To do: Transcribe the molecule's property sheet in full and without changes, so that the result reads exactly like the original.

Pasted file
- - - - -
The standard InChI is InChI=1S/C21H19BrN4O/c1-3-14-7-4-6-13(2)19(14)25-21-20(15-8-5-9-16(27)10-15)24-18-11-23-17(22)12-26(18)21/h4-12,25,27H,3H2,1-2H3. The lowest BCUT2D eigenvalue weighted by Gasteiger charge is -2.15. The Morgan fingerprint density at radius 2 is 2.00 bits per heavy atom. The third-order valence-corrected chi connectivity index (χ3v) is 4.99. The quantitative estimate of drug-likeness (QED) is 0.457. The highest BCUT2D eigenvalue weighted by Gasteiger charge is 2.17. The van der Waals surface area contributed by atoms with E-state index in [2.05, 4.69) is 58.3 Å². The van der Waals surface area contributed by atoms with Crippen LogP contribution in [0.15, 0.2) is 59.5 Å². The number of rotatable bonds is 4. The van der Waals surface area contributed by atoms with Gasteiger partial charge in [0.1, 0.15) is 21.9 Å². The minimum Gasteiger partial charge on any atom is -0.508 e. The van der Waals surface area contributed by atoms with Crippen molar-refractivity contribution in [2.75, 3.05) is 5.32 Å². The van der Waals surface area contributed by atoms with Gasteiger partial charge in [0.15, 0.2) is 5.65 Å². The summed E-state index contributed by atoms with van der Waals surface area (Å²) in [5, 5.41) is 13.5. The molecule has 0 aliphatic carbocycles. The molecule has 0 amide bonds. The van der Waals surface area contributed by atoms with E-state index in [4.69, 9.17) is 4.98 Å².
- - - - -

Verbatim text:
The standard InChI is InChI=1S/C21H19BrN4O/c1-3-14-7-4-6-13(2)19(14)25-21-20(15-8-5-9-16(27)10-15)24-18-11-23-17(22)12-26(18)21/h4-12,25,27H,3H2,1-2H3. The lowest BCUT2D eigenvalue weighted by Gasteiger charge is -2.15. The Morgan fingerprint density at radius 2 is 2.00 bits per heavy atom. The third-order valence-corrected chi connectivity index (χ3v) is 4.99. The quantitative estimate of drug-likeness (QED) is 0.457. The highest BCUT2D eigenvalue weighted by Gasteiger charge is 2.17. The van der Waals surface area contributed by atoms with E-state index in [2.05, 4.69) is 58.3 Å². The van der Waals surface area contributed by atoms with Crippen LogP contribution in [0.15, 0.2) is 59.5 Å². The number of rotatable bonds is 4. The van der Waals surface area contributed by atoms with Gasteiger partial charge in [0.1, 0.15) is 21.9 Å². The minimum Gasteiger partial charge on any atom is -0.508 e. The van der Waals surface area contributed by atoms with Crippen molar-refractivity contribution in [2.75, 3.05) is 5.32 Å². The van der Waals surface area contributed by atoms with Gasteiger partial charge in [0.15, 0.2) is 5.65 Å². The summed E-state index contributed by atoms with van der Waals surface area (Å²) in [5, 5.41) is 13.5. The molecule has 0 aliphatic carbocycles. The molecule has 0 amide bonds. The van der Waals surface area contributed by atoms with E-state index in [4.69, 9.17) is 4.98 Å².